|Jahii Carson is returning with humility, and more mature for ASU. (Courtesy of Pros2Preps.com)|
On the surface, Jahii Carson's situation hasn't changed much over the past 12 months. Carson is still very confident and talented, and he's still being looked at as the potential savior for Arizona State this season.
And he's still yet to play a college game.
But that doesn't mean everything is the same.
"The expectations are higher," ASU coach Herb Sendek said.
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Carson was a highly-touted point guard coming out of Mesa (Ariz.) High School in the class of 2011, and one of the top in-state recruits Sendek ever has signed. Moreover, his highlight reel clips on YouTube had people buzzing in Tempe about Carson and Sun Devils.
Alas, that hype never was fulfilled last season, as the NCAA ruled Carson academically ineligible. He fell short on his ACT score and core-course GPA, and a delayed process after retaking the ACT only resulted in more bad news for Carson and Arizona State.
Carson was allowed to practice with the team, meaning he was forced to watch Arizona State struggle to a 10-21 record.
"It was painful," he said. "My teammates were out there trying as hard as they could, but you need some of the right pieces. I was one of those pieces. I take a lot of pressure off a lot of guys, as the point guard. But we had no true point guard."
When Carson first committed to Arizona State in August 2010 -- after previously pledging to Oregon State -- he was something of a missing piece for the Sun Devils. Sendek had plenty of talent in the fold, led by Trent Lockett, Keala King and Kyle Cain. With Carson running the point, Arizona State would have the weapons needed to make some noise in the Pac-12.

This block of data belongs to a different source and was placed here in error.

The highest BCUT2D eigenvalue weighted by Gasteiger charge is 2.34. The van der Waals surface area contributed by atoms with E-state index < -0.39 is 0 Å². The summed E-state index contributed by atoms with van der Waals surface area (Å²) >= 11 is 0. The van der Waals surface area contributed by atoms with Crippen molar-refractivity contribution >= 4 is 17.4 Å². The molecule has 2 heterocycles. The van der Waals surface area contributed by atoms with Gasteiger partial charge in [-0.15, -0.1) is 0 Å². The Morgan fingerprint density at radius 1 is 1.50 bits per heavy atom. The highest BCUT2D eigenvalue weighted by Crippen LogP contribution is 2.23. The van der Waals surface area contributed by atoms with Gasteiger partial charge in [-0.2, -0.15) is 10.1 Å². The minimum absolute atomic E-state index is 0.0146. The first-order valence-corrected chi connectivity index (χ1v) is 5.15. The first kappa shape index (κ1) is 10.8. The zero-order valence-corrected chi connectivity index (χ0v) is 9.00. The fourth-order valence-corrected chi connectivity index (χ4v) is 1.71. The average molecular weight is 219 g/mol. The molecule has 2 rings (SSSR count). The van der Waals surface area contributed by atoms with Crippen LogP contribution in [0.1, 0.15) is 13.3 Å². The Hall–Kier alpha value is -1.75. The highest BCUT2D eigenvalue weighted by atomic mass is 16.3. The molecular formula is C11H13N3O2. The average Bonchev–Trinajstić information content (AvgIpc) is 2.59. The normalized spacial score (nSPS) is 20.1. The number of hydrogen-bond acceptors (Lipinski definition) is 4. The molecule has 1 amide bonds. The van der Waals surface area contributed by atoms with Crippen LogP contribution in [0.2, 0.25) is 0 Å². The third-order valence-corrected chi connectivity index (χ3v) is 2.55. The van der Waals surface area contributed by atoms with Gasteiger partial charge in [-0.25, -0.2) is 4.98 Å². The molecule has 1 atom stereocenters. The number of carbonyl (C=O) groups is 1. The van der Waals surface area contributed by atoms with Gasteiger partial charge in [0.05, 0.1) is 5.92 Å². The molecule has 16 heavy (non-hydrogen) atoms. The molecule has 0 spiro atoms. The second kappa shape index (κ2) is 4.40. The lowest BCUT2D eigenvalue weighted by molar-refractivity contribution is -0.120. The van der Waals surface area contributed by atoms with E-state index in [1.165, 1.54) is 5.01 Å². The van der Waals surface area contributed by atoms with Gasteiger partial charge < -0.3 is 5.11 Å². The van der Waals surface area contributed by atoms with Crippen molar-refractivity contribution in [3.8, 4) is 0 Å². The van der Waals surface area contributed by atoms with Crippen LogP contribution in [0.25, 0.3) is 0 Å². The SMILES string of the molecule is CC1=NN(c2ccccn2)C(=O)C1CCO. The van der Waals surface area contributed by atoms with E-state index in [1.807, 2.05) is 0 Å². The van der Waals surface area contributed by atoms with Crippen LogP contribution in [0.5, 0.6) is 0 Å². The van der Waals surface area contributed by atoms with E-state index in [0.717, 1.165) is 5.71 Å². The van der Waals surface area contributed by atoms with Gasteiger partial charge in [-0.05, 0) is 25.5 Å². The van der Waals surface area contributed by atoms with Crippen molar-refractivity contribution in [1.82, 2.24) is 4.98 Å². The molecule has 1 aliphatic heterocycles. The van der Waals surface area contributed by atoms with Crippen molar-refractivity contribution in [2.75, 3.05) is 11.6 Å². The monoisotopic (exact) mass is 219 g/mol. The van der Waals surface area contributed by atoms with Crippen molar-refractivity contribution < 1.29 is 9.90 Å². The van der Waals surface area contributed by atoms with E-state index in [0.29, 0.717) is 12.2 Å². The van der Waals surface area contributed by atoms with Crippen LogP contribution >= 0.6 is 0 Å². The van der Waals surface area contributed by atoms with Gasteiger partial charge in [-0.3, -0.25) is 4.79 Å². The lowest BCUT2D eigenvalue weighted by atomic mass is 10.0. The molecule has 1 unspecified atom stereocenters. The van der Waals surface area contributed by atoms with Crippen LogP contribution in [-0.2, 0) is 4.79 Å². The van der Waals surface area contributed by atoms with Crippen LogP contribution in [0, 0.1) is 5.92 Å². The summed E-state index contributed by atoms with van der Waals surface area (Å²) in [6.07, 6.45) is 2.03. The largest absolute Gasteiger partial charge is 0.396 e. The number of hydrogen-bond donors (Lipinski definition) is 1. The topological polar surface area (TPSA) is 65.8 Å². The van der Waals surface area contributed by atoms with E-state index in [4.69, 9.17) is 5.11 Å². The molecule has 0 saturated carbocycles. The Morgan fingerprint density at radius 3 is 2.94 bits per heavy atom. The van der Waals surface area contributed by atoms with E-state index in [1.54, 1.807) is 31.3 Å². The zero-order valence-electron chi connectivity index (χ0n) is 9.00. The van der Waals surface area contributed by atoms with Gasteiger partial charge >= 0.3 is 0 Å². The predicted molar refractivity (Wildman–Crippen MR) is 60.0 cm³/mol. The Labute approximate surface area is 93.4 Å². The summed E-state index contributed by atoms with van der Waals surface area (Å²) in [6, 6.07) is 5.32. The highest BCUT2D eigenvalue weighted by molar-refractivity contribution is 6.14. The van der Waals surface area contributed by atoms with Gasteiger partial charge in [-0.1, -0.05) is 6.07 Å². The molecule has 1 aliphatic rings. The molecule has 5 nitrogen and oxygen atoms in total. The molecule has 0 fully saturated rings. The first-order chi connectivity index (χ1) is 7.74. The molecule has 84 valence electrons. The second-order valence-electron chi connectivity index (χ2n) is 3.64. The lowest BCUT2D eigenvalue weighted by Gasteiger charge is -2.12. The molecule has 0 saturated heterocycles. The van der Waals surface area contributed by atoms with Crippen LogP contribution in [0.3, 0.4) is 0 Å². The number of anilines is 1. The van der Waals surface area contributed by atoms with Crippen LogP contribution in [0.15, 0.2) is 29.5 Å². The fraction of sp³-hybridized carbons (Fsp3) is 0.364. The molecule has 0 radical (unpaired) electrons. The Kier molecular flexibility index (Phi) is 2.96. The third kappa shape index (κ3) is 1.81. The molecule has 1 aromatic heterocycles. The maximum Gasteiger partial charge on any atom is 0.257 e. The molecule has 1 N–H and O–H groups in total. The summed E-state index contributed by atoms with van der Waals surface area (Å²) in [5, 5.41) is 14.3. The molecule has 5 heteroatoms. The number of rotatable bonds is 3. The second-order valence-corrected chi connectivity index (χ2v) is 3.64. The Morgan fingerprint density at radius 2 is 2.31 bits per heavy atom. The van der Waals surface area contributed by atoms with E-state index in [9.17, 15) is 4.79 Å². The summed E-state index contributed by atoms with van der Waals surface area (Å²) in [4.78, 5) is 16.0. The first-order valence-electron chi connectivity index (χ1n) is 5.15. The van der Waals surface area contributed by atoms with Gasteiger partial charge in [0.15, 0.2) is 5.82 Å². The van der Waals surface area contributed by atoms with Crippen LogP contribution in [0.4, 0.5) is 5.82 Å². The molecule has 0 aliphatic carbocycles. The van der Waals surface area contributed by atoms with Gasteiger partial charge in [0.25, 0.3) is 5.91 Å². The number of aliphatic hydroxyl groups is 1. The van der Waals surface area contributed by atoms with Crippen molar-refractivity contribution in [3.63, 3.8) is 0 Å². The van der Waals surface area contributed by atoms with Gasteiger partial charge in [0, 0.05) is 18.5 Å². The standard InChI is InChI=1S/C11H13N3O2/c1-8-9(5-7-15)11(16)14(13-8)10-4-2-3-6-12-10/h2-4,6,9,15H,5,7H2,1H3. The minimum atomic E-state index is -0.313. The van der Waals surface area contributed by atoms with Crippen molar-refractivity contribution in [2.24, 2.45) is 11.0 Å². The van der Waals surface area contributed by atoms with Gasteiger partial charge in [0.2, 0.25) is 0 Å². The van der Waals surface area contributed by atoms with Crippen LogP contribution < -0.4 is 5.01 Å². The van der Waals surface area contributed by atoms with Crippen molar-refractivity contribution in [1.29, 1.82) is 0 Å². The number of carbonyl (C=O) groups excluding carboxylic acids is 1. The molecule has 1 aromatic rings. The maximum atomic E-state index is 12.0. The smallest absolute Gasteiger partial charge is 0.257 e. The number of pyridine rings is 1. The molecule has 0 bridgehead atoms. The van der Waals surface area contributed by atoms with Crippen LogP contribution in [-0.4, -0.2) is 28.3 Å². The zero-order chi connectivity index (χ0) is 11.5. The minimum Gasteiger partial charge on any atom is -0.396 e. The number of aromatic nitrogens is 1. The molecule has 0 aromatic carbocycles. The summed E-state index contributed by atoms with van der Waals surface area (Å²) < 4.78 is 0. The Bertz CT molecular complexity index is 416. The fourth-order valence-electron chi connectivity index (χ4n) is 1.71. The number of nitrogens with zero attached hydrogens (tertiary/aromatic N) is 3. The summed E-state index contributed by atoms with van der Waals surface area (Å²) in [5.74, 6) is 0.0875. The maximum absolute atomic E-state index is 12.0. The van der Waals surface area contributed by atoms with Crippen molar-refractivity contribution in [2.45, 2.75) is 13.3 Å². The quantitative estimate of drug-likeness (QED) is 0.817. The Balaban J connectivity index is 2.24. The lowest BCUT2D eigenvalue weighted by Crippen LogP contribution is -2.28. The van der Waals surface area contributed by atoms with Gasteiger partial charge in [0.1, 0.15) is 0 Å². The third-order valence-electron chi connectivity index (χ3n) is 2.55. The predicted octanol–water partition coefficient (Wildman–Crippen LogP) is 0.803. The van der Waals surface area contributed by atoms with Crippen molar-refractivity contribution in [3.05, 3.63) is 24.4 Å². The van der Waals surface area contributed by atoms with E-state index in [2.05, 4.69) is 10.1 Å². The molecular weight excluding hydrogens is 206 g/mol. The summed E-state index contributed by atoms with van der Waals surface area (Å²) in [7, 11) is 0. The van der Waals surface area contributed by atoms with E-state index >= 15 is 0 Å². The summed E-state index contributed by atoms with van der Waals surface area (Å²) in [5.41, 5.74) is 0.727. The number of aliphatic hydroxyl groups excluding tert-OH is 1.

As Carson gets ready to take the reins of the Sun Devils' offense, though, he will have a different supporting cast. A very different supporting cast. Lockett (Marquette), King (Long Beach State) and Cain (UNC-Greensboro) transferred.
"It's disappointing," Carson said. "I felt like Keala, Trent and Kyle were hungry and willing to go to war. But I've adapted to my new teammates. Bo Barnes, Evan Gordon, other guys. We can do damage, if guys are hungry. If we go out there together, I think we can have the same impact."
When Carson was first ruled ineligible for games last season, everyone saw it as a major setback. He couldn't play in any games, couldn't make an impact, couldn't live up to his own expectations.
He let himself down with his lack of focus in high school, and he knew he had to prove himself to teammates in practice.
With a year passed, Carson learned to look at the time off with optimism. He was able to work on his game, get acclimated to the college lifestyle, and -- most important -- improve his academics. Carson said he now has around a 2.8 GPA, and expects very good grades in his two summer session classes.
"If more guys coming out of high school could take a year off, they would be five times better off," he said. "Weaknesses shouldn't be seen anymore. I think I'm going to have a more intelligent understanding of the pace of the game, the length of the players. I'll have an advantage over guys coming in from high school."
Sendek was impressed with the way Carson handled the initial hurdle.
"It can be turned into a positive, because of the way he approached it," Sendek said. "The way he responded, with work ethic and dignity. We're all making the best of the situation."
Carson has been humbled by the past year. He said he's matured on and off the court, being around other college students and athletes. But the confidence Carson showed during the high school and AAU circuit a couple of years ago, is still there. It was a major part of his game, and that's not going anywhere.
Sendek thinks Carson has a great balance of self-assurance and respect for others and the game of basketball.
"He's a young man who has confidence and deservedly so," Sendek said. "You can't do the things he does without having confidence."
Despite Arizona State's struggles last season, people are still anticipating Carson’s debut. The town he grew up in neighbors Tempe, and his long list of family and friends are looking forward to him suiting up for the Sun Devils.
Additionally, the buzz is growing as the basketball season gets closer.
"A lot of people want to see how I'm going to do," Carson said.
The same situation as a year ago? Not even close.